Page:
Polonia – Symphonic Prelude, Op.76
Piano Concerto in A-minor, Op.17
Fourteen Points – Woodrow Wilson Overture [BBC co-commission with Adam Mickiewicz Institute: world premiere]
Janina Fialkowska (piano)
BBC Symphony Orchestra
Reviewed by: Richard Whitehouse
Reviewed: 2 November, 2018
Venue: Barbican Hall, London
The centenary of Poland becoming an independent country has been commemorated through numerous cultural events this past year; this concert by the BBC Symphony Orchestra being not only apposite but enterprising in the music which was chosen to mark this event.
Elgar’s music written during the First World War has come in for deserved reappraisal over recent years, with Polonia (1915) arguably his most impressive such piece – not least in the way that its quoting of several Polish melodies are integrated into a cohesive and constantly evolving design. Michal Nesterowicz directed an impulsive reading which, while it may have lacked the nobility found in Sir Adrian Boult’s recording, brought out the fervency and eloquence of this not inconsiderable work.
Orchestra and conductor were duly joined by Janina Fialkowska in the Piano Concerto (1888) by Ignacy Jan Paderewski – pianist, composer, statesman and philanthropist. Whatever the attractions of his (over-) ambitious Polonia Symphony or full-length opera Manru, it is this Concerto that presses the strongest claims on listeners today. Fialkowska evidently thinks so too – witness her incisiveness of response in the finely proportioned Allegro with its seamless integration of soloist and orchestra, limpid poise in the wistful ‘Romanza’ (currently a Classic FM staple), then propulsion in a Finale whose grandiloquent restatement of its chorale theme feels entirely fitting in context. Nesterowicz and the BBCSO provided steadfast support in a performance which certainly reinforced this piece’s re-introduction to the repertoire.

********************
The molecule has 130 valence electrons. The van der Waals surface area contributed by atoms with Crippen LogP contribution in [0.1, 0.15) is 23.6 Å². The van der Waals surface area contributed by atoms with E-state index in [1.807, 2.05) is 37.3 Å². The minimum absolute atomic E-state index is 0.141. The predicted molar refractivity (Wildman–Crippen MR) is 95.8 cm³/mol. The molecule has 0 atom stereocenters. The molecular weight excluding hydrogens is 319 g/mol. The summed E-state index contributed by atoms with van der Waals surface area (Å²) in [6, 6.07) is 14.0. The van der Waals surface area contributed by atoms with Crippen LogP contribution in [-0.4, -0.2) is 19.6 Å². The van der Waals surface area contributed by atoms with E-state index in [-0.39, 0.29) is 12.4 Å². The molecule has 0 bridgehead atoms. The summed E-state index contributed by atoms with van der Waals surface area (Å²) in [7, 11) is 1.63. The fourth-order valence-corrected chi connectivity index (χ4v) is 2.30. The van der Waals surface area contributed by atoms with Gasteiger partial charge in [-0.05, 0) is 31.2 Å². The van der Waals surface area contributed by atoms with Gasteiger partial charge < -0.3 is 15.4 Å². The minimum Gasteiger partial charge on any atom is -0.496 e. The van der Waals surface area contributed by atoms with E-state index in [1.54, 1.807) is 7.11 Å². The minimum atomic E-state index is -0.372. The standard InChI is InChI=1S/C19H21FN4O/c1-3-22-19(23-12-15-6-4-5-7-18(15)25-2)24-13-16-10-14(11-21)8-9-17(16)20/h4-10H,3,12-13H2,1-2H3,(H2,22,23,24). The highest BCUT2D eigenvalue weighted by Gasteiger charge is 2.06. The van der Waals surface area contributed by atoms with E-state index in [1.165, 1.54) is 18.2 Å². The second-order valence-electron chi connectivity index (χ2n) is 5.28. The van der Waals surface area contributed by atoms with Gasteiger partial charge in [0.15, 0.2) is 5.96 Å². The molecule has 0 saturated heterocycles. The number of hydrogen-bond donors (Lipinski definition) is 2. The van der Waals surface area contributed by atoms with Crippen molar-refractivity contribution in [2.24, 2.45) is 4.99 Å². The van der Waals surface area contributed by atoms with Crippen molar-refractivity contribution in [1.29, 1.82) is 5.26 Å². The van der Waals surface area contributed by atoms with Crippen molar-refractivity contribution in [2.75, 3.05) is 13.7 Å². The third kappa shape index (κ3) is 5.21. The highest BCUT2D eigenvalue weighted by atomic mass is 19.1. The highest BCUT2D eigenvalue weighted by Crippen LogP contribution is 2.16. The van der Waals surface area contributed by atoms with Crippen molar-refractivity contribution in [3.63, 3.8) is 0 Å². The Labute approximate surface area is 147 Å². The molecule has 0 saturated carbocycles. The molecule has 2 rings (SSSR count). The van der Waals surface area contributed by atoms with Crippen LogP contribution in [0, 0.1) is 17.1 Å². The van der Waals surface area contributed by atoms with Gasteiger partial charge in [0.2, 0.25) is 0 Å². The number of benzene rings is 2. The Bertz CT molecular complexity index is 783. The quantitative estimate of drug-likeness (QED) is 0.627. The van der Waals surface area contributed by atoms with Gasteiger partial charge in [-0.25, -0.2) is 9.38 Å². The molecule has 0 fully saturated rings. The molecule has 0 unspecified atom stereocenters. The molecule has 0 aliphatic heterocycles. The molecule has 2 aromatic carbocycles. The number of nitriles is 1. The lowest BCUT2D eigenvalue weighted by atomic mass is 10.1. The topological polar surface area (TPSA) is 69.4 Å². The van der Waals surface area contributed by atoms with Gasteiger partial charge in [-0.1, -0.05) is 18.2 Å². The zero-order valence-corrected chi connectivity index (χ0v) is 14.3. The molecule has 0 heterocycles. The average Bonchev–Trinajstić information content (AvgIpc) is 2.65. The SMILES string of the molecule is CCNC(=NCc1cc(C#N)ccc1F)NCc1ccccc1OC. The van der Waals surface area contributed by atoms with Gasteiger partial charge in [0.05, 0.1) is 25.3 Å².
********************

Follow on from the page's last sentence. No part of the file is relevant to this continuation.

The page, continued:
Now in his mid 60s, Pawel Szymański is a name largely unfamiliar in the UK. His Fourteen Points: Woodrow Wilson Overture (2018) reveals a composer still intent on evolving the sonorist thinking of the previous Polish generation, with the fourteen brief sections establishing a viable continuity despite (even because of?) their disjunctive contrasts. Quite what the music has to do with Wilson’s fourteen points in general (and his thirteenth ‘Polish’ one in particular) is unclear, but the characterful immediacy of its expression was never in doubt.
The evening ended in an all too infrequent revival of Lutosławski’s First Symphony (1947), a work whose protracted gestation across the Second World War is balanced by that innate classicism which informs even the most radical of his later works. If the Third of Roussel’s Symphonies was its likely starting-point, the ingenuity by which Lutosławski modifies the sonata format in the outer Allegros, along with the finely wrought eloquence of its slow movement, then interplay of the ironic and ominous in its intermezzo, already proclaim a composer in full command of his resources. Nesterowicz responded in like manner as he steered the BBCSO through an assured and perceptive reading that, if lacking a degree of inwardness in those central movements, projected the music’s vitality in heady measure. Overall, an impressive programme which did justice to the pieces played as to the occasion itself.